Election 24

NatWest Tell Sid campaign unlikely to go ahead

The government was planning a public sale of its shares in RBS parent NatWest (pic: Terry Murden)

A planned sale of government shares in NatWest (RBS) to the public is likely to to be a victim of the decision to call a July general election.

Advisers had begun working on a proposed “Tell Sid” campaign, emulating the process of selling shares in British Gas in the 1980s.

A retail offer in June is now almost certain to come under the purdah rules that restrict government activity during an election campaign.

Chancellor Jeremy Hunt announced the planned sale of the government’s remaining 27% stake in a move aimed at stimulating interest in the stock market.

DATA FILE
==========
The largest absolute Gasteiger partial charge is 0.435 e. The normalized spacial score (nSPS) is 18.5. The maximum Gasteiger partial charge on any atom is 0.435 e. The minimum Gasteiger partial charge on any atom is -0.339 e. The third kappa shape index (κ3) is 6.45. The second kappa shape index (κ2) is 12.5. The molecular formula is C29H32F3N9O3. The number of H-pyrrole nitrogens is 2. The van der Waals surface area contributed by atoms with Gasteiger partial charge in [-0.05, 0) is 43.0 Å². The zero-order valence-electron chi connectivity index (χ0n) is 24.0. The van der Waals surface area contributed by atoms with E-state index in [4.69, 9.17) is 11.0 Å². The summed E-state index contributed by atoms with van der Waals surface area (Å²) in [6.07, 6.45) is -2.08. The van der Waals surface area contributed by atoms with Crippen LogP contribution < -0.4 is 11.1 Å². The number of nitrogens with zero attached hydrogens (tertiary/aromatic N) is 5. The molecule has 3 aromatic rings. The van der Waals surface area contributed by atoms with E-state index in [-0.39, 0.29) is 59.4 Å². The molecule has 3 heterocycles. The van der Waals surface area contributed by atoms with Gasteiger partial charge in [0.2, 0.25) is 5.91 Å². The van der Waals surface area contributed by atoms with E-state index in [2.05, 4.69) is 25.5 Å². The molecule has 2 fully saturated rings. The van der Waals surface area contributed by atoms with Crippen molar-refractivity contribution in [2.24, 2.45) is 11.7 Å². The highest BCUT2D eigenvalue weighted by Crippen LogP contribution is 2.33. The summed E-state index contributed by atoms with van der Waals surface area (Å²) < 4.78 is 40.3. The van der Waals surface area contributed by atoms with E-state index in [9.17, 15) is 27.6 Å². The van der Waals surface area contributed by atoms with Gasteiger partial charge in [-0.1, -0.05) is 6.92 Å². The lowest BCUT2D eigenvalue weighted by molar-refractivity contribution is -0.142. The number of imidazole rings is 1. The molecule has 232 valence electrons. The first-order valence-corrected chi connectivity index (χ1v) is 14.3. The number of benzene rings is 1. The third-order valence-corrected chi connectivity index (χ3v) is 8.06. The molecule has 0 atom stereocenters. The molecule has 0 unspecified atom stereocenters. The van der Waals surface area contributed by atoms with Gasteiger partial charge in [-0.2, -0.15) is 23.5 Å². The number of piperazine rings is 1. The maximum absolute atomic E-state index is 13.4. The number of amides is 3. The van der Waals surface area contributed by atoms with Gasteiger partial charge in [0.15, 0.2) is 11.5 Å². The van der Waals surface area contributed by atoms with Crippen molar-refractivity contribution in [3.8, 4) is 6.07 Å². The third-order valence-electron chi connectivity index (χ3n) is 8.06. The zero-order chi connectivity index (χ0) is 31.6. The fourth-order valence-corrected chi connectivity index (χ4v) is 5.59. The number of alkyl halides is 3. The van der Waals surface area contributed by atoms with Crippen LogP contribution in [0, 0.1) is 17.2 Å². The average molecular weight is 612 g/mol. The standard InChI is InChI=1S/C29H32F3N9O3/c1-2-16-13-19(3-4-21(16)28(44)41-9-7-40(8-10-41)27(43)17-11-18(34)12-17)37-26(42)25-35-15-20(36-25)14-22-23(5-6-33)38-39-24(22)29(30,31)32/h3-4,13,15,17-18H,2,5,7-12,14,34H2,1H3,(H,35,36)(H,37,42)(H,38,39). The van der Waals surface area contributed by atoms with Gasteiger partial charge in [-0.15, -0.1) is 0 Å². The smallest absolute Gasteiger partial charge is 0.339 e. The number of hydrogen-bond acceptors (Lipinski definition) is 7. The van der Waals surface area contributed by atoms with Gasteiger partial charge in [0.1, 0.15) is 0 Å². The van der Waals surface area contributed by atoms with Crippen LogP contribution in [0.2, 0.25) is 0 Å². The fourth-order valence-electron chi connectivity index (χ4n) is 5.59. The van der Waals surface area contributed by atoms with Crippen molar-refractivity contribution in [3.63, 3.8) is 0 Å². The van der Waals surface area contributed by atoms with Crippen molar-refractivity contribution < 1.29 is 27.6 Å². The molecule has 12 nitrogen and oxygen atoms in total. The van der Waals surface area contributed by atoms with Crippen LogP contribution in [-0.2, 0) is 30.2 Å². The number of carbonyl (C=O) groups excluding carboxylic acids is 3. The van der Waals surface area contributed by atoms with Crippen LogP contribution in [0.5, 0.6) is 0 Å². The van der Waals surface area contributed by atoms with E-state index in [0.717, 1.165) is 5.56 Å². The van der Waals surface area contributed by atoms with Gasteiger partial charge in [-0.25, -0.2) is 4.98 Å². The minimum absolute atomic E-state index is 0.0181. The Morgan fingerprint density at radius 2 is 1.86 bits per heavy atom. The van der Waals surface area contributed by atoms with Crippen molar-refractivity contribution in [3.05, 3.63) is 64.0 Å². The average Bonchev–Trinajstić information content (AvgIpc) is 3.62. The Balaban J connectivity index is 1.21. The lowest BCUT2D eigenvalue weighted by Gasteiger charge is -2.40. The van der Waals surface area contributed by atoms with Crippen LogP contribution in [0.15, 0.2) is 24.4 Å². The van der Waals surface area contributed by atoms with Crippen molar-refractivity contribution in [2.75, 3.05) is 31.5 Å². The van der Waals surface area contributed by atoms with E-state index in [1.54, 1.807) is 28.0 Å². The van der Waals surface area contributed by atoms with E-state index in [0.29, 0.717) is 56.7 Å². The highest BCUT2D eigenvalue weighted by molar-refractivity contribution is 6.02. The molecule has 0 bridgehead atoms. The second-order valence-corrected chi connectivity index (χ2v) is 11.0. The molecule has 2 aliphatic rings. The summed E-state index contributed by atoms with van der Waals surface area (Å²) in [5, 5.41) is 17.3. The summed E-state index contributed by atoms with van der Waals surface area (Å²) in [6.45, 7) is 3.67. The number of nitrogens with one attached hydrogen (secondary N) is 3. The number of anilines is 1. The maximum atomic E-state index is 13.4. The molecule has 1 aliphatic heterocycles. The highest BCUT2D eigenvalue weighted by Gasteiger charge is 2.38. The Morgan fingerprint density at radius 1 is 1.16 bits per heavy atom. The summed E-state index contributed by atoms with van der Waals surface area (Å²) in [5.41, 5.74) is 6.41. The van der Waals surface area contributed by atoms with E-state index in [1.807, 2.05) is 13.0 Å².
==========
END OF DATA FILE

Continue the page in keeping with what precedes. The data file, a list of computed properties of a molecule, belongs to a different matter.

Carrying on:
M&C Saatchi, the advertising agency, was hired to handle the promotional activity while bankers from Goldman Sachs and Barclays have been working on the sale mechanics.

The government’s stake in what was originally RBS, formed a key part of the rescue of the bank at the height of the financial crisis in 2008. It is managed at arm’s length by UK Government Investments.

MPs will be asked to sit on Friday, giving parliament just two days for “wash-up”, where the 28 bills currently making their way through parliament must either be passed or abandoned.

Bills in the system include: the Sentencing Bill, which would scrap short prison sentences; the Criminal Justice Bill, which includes several measures on police powers; the Renters Reform Bill, which aims to strengthen the rights of tenants; a bill to approve the leg of HS2 between Crewe and Manchester; the Tobacco and Vapes Bill, which would make smoking illegal for those born before 2009; and the Football Governance Bill, which would introduce a state regulator for the sport.

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